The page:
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Mutations in the human lipoprotein lipase gene and their relationship to hyperlipidaemia

Mailly, France; (1995) Mutations in the human lipoprotein lipase gene and their relationship to hyperlipidaemia. Doctoral thesis (Ph.D), UCL (University College London). Green open access

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Abstract

The enzyme lipoprotein lipase (LPL) is a key participant in the catabolism of triglyceride-rich plasma lipoproteins. The absence of LPL activity leads to type I hyperlipoproteinaemia and it has been suggested that partial deficiency may be involved in the development of combined hyperlipidaemia. This thesis describes the detection and identification of mutations in the human lipoprotein lipase (LPL) gene and investigates their potential biological significance and impact on plasma lipid levels. Single-stranded conformation polymorphism (SSCP), in combination with sequencing, was used to screen a group of twenty individuals with type I hyperlipoproteinaemia for mutations in exons 2 to 9 of the LPL gene. Thirteen separate mutations were identified, six were in exon 5 and four in exon 6. Twelve of these were single nucleotide substitutions, of which ten resulted in an amino acid change and there was one small deletion, leading to premature termination. Eight of these mutations were novel to this study. The previously reported G188E substitution was the only mutation present in more than one proband. The A158T and S193R substitution were shown by in vitro mutagenesis and expression in mammalian cells to completely abolish enzyme activity, while the N291S decreased it by 50%. The approach described above was also applied to screen a subset of 35 hyperlipidaemic individuals with combined hyperlipidaemia and/or low lipase activity. One SSCP variant was identified in exon 2 in three individuals resulting in the substitution of Asn for Asp at amino acid 9. Both in vivo and in vitro studies showed that D9N decreased both LPL activity and mass. A DNA pooling strategy was developed which allowed rapid screening of over 2200 individuals from six studies for this substitution (1000 patients/hyperlipidaemics and 1200 controls). The carrier frequency of the Asn9 variant was almost twice as high in the patient group compared to controls and the study of a subset of carriers with regards to plasma lipid levels suggested that the Asn9 variant was associated with lower LPL activity and a tendency to elevated triglycerides. The commonest LPL mutation found in type I subjects (G188E) was rare (< 1%) or absent in the various study subsets. In contrast, the N291S substitution was relatively common (2.8% in the general population control sample) and had a weak impact on triglyceride levels. Thus, biologically important variants of the LPL gene are present in the general population and are likely to contribute to the risk of developing hyperlipidaemia and heart disease.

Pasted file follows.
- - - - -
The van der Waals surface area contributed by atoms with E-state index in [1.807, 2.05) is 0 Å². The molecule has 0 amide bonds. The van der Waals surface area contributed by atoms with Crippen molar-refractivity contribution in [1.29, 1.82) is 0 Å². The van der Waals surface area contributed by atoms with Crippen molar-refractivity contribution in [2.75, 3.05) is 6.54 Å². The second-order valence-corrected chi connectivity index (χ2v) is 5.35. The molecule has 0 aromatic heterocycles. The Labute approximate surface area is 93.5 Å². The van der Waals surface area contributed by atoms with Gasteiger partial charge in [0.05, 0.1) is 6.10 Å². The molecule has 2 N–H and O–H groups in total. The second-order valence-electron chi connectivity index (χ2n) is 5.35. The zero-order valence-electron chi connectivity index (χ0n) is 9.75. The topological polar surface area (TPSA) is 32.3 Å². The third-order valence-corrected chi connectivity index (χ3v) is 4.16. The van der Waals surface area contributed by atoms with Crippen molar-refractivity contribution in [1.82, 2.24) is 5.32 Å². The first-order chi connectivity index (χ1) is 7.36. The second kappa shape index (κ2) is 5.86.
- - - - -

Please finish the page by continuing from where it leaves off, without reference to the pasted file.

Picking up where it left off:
Type: Thesis (Doctoral)
Qualification: Ph.D
Title: Mutations in the human lipoprotein lipase gene and their relationship to hyperlipidaemia
Open access status: An open access version is available from UCL Discovery
Language: English
Additional information: Thesis digitised by ProQuest.
Keywords: Health and environmental sciences; Hyperlipidaemia; Lipoprotein lipase
URI: https://discovery.ucl.ac.uk/id/eprint/10102670
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